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WHERE THE CANDIDATES STAND ON THE ENVIRONMENT. The next president will grapple with a host of dangers that threaten to strangle our environment: toxic wastes, air pollution, contaminated water. Fourth in a series. BUSH

TO most people in the environmental community, George Bush the self-made oilman is also George Bush the self-styled environmentalist. Despite a considerable effort to establish environmental credentials, Mr. Bush has failed to convince environmental circles that he is a true advocate for their cause.

``There is nothing in the Bush record to support the image of an environmentalist,'' says Jim Maddy of the League of Conservation Voters, a public-interest group that has rated the performance of elected officials on environmental issues since 1970. The LCV has endorsed Michael Dukakis for president.

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In their bill of particulars against Bush, environmentalists point to the vice-presi dent's role as chairman of President Reagan's Task Force on Regulatory Relief, beginning in 1981. Recent reports released by the Sierra Club and the Washington-based group Clean Water Action charge that under Bush, the task force relaxed or attempted to relax environmental regulations for hazardous-waste cleanup, wetlands protection, discharges of toxic metals into city sewer systems, and levels of lead in gasoline.

Issue by issue:

Clean air. The vice-president promises to support ``an effective reauthorization of the Clean Air Act,'' including encouragement of the use of ethanol and methanol in fuels, a reduction of ``millions of tons'' in sulfur oxides and ``substantial reductions'' in nitrogen oxides generated by fossil-fuel plants.

Environmentalists note, however, that in the fight for a Clean Air Act reauthorization, some congressional forces sought sulfur-dioxide reductions of as much as 12 million tons. Bush's vague reduction pledge, they say, could fall far short of this goal.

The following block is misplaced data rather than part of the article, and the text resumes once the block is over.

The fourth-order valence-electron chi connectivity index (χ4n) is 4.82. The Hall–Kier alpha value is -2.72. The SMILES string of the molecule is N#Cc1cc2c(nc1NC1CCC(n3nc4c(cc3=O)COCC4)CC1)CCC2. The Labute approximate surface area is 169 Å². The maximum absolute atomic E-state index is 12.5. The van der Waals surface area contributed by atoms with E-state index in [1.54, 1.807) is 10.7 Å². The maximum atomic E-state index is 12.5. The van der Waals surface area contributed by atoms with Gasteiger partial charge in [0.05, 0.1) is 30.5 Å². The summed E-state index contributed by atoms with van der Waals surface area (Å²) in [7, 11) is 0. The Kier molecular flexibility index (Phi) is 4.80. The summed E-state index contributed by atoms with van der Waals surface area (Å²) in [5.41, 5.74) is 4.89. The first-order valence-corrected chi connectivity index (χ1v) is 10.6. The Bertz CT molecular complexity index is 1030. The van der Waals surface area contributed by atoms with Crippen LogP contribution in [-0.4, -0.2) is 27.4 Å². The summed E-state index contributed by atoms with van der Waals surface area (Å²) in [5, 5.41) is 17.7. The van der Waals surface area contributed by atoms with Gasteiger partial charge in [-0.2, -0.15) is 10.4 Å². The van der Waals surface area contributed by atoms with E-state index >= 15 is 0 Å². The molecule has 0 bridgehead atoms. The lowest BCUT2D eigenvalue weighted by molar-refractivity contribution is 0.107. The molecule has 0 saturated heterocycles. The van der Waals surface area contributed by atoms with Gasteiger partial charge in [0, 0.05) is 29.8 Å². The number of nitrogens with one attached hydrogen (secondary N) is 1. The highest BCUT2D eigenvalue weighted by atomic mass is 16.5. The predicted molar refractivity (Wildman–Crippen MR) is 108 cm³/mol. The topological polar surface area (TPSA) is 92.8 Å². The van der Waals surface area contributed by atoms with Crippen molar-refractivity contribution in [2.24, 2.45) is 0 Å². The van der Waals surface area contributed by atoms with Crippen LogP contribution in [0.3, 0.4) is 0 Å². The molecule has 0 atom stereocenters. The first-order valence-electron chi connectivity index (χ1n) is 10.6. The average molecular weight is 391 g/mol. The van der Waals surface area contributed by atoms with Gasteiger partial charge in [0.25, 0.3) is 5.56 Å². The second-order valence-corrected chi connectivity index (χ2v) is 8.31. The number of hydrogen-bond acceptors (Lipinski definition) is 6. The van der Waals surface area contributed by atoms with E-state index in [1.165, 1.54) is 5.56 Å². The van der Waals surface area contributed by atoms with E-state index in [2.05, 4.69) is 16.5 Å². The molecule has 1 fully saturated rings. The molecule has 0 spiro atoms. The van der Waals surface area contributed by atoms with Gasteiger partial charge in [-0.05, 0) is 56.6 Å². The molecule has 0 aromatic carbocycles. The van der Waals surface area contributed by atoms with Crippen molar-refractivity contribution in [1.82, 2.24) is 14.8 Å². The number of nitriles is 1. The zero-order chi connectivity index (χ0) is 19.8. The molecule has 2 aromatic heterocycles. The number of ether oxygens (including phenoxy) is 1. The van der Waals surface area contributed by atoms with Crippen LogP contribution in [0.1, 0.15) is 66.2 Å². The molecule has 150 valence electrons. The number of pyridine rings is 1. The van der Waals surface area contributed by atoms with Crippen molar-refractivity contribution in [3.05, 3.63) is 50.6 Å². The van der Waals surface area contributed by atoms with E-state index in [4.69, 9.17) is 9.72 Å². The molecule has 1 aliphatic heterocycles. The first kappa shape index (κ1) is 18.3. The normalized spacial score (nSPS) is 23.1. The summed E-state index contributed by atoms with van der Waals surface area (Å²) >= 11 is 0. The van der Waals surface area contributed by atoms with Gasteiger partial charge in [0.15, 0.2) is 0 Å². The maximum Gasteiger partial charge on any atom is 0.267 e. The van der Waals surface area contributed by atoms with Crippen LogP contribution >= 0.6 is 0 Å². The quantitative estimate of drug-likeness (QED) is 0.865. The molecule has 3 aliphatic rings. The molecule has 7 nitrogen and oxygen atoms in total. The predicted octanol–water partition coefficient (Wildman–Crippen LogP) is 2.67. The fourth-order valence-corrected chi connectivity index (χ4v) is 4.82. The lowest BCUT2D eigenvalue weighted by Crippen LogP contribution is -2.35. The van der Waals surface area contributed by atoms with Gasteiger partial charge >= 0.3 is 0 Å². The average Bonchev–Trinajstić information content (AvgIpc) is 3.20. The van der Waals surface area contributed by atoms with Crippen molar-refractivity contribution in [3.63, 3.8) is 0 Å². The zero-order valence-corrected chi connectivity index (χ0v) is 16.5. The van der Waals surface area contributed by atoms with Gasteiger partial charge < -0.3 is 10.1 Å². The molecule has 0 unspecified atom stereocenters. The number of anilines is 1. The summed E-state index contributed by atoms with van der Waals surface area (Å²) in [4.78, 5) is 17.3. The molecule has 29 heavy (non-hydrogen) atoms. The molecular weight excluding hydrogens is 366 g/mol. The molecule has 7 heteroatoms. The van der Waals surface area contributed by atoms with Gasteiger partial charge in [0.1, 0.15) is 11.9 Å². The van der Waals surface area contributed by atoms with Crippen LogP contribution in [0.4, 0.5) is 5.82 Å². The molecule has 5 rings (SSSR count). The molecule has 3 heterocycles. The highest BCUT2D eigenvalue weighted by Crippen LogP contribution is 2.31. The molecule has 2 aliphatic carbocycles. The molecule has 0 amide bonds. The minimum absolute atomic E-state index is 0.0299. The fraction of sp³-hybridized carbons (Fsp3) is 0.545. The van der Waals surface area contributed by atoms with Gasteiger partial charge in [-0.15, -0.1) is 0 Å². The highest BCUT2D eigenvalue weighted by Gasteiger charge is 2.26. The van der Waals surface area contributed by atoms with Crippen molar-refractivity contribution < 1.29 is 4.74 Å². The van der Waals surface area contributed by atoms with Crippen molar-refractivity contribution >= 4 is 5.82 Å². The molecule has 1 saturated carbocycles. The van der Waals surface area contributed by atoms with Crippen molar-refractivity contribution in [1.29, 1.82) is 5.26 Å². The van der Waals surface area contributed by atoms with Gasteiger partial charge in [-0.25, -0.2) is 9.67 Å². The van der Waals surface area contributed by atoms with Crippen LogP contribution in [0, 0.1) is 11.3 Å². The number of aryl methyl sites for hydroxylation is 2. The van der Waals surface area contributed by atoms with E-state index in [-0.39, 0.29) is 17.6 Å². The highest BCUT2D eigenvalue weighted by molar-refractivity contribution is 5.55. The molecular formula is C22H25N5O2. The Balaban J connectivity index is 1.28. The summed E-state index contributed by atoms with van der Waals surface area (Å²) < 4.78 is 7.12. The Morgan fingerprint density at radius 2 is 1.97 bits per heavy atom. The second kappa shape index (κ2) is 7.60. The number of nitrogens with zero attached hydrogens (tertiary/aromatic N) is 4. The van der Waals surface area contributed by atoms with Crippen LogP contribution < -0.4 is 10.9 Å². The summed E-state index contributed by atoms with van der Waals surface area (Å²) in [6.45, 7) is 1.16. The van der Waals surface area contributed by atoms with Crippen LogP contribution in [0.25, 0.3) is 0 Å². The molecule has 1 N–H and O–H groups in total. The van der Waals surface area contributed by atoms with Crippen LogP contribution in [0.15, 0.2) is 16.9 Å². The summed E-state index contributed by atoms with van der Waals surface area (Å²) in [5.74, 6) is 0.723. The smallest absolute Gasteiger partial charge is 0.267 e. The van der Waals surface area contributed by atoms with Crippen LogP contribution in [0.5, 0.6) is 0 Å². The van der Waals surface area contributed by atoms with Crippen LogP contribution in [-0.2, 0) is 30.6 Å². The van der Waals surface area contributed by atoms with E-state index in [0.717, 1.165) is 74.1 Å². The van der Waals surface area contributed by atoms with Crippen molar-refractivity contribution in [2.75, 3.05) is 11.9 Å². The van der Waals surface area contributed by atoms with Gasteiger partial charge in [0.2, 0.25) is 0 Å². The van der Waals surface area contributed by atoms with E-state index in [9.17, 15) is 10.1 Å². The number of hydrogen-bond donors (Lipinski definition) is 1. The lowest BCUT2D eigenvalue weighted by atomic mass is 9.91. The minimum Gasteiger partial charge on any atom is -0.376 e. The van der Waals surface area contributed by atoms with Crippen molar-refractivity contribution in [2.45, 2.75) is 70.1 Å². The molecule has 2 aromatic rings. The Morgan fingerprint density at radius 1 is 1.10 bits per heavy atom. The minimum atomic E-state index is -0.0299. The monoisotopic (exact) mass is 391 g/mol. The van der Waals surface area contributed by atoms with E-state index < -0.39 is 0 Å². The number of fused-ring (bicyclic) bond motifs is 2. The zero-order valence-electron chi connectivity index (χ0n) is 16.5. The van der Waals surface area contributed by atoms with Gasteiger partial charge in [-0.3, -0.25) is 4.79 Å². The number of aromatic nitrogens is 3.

Bush also says he was instrumental in helping to reduce lead levels in gasoline.

Environmentalists counter that, as head of the regulatory task force, Bush sought to relax the requirement for a phase-down in lead levels in gasoline. The task force also suspended cleanup requirements for 850 hazardous-waste incinerators for 11 months, environmentalists charge.

Toxic wastes. Bush calls for ``speeding up the cleanup of toxic-waste dumps.'' In 1986, he supported reauthorization of the Superfund, the nation's cleanup program for toxic dumps no longer in use.

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But environmental experts say Bush's task force exempted 1,078 hazardous-waste dumps from some cleanup requirements for at least four years and others for more than seven years. Seventy percent of the dumps exempted had no liners to prevent toxic leaks, and 39 percent of the active sites had a high potential to contaminate groundwater, according to the Environmental Protection Agency. Only after congressional action were the requirements reinstated.

Wetlands. Bush calls for ``no net loss of wetlands,'' the naturally occurring marsh-type lands that provide flood control and water purification. Environmentalists say that Bush's task force attempted to redefine wetland areas in a manner that, if successful, would have removed two-thirds of the nation's wetlands from federal protection. Regulations adopted in the wake of task-force action have substantially relaxed the review and enforcement procedures for protecting wetlands.

Public lands. Bush vows to preserve natural areas, national parks, and the nation's ``scenic heritage.'' When he served in Congress in the late '60s, he sponsored or supported numerous pieces of legislation to protect waterways and to establish national parks, a national monument, and a national wildlife refuge.

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